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Figure 1: Delay in Stx2-induced pathology in NKT cell deficient mice. (A) Percent survival of WT (n = 5) and CD1KO (n = 5) after Stx2 injection is plotted. Log-rank (Mantel-Cox) test, p = 0.0042. (B) Percent weight change of WT (n = 5) and CD1KO (n = 5) after Stx2 injection is plotted. Error bars are standard deviation. Two-Way ANOVA followed by Bonferroni test, *p < 0.05. (C) BUN value of each mouse are plotted from WT (n = 5 per time point) and CD1KO (n = 3 per time point). One-Way ANOVA followed by Tukey test, *p < 0.05 WT compared to 0 h, #p < 0.05 CD1KO compared to 0 h. (D) Urinary albumin of WT (n = 2–9 per time point) and CD1KO (n = 4–8 per time point) are plotted for each urine sample obtained at indicated time points. One-Way ANOVA followed by Tukey test, *p < 0.05 WT compared to 0 h, #p < 0.05 CD1KO compared to 0 h. (E) Averages of plasma concentration of WT (n = 5 per time point) and CD1KO (n = 3 per time point) from matching samples to (C) are shown. Error bars are standard deviation. One-Way ANOVA followed by Tukey test and no significance was detected. (F) Averages of urinary protein concentration of WT (n = 2 to9 per time point) and CD1KO (n = 4 to 8 per time point) from matching samples to (D) are shown. One-Way ANOVA followed by Tukey test, *p < 0.05 WT compared to 0 h, #p < 0.05 CD1KO compared to 0 h.

Mentions: Male C57BL/6 (wild type, WT) mice weighing 22 to 24 g were purchased from Charles River Laboratories (Wilmington, MA, USA). Male CD1.1−/− (CD1KO) mice of the matched age were maintained in Webb lab (Carnaud et al., 1999; Park et al., 1999; Hua et al., 2011). Mice were housed in a 12 h/12 h light and dark cycle and given access to food and water ad libitum. Mice were injected intraperitoneally 250 ng/kg Stx2 (two times the 50% lethal dose). At this dose of Stx2, 50% of WT mice die at approximately 72 h, and 100% die by 96 h (Figure 1). This dose was chosen based on previous studies with our mouse model of HUS (Keepers et al., 2006). Weight and survival were monitored every 12 h using five mice per strain. In the different set of experiment, at selected time points after injection, three mice per time point were euthanized by CO2 inhalation and kidneys were removed. Kidneys collected at 0 h (prior to Stx2 injection) were used for controls. Kidneys were processed for enzyme-linked immunosorbent assay (ELISA) as described below. Mouse blood was withdrawn into a 0.5 M of sodium ethylenediaminetetraacetate (Na2EDTA) wetted needle and syringe from their heart at each time point to isolate plasma for blood urea nitrogen (BUN) assay. Blood from 0 h (prior to Stx2 injection) animals were used as controls. All animal procedures were performed in accordance with University of Maryland School of Medicine Animal Care and Use Committee policies (animal use protocol number 0811012).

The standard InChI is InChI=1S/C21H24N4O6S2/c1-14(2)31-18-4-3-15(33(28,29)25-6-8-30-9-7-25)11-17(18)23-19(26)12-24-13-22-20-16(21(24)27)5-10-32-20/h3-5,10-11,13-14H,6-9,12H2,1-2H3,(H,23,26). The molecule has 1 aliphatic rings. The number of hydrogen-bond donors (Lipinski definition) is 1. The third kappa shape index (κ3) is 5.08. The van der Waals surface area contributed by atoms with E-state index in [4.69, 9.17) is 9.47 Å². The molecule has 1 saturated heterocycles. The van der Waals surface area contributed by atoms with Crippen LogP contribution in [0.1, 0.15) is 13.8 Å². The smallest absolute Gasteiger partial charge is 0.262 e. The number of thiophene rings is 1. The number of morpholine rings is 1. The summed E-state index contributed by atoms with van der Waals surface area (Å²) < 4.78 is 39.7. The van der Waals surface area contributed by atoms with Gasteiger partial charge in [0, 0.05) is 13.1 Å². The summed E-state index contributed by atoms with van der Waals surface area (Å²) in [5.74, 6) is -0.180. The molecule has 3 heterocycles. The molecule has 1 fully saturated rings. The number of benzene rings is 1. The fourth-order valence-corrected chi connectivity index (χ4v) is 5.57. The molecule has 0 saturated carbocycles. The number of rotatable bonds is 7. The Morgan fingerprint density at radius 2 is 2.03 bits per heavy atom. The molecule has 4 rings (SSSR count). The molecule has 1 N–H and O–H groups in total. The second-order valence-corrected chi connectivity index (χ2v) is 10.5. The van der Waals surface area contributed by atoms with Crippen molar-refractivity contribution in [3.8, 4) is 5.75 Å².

Natural killer T (NKT) cells accelerate Shiga toxin type 2 (Stx2) pathology in mice.

Obata F, Subrahmanyam PB, Vozenilek AE, Hippler LM, Jeffers T, Tongsuk M, Tiper I, Saha P, Jandhyala DM, Kolling GL, Latinovic O, Webb TJ - Front Microbiol (2015)

Delay in Stx2-induced pathology in NKT cell deficient mice. (A) Percent survival of WT (n = 5) and CD1KO (n = 5) after Stx2 injection is plotted. Log-rank (Mantel-Cox) test, p = 0.0042. (B) Percent weight change of WT (n = 5) and CD1KO (n = 5) after Stx2 injection is plotted. Error bars are standard deviation. Two-Way ANOVA followed by Bonferroni test, *p < 0.05. (C) BUN value of each mouse are plotted from WT (n = 5 per time point) and CD1KO (n = 3 per time point). One-Way ANOVA followed by Tukey test, *p < 0.05 WT compared to 0 h, #p < 0.05 CD1KO compared to 0 h. (D) Urinary albumin of WT (n = 2–9 per time point) and CD1KO (n = 4–8 per time point) are plotted for each urine sample obtained at indicated time points. One-Way ANOVA followed by Tukey test, *p < 0.05 WT compared to 0 h, #p < 0.05 CD1KO compared to 0 h. (E) Averages of plasma concentration of WT (n = 5 per time point) and CD1KO (n = 3 per time point) from matching samples to (C) are shown. Error bars are standard deviation. One-Way ANOVA followed by Tukey test and no significance was detected. (F) Averages of urinary protein concentration of WT (n = 2 to9 per time point) and CD1KO (n = 4 to 8 per time point) from matching samples to (D) are shown. One-Way ANOVA followed by Tukey test, *p < 0.05 WT compared to 0 h, #p < 0.05 CD1KO compared to 0 h.
© Copyright Policy - open-access
Related In: Results  -  Collection

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Show All Figures
getmorefigures.php?uid=PMC4389548&req=5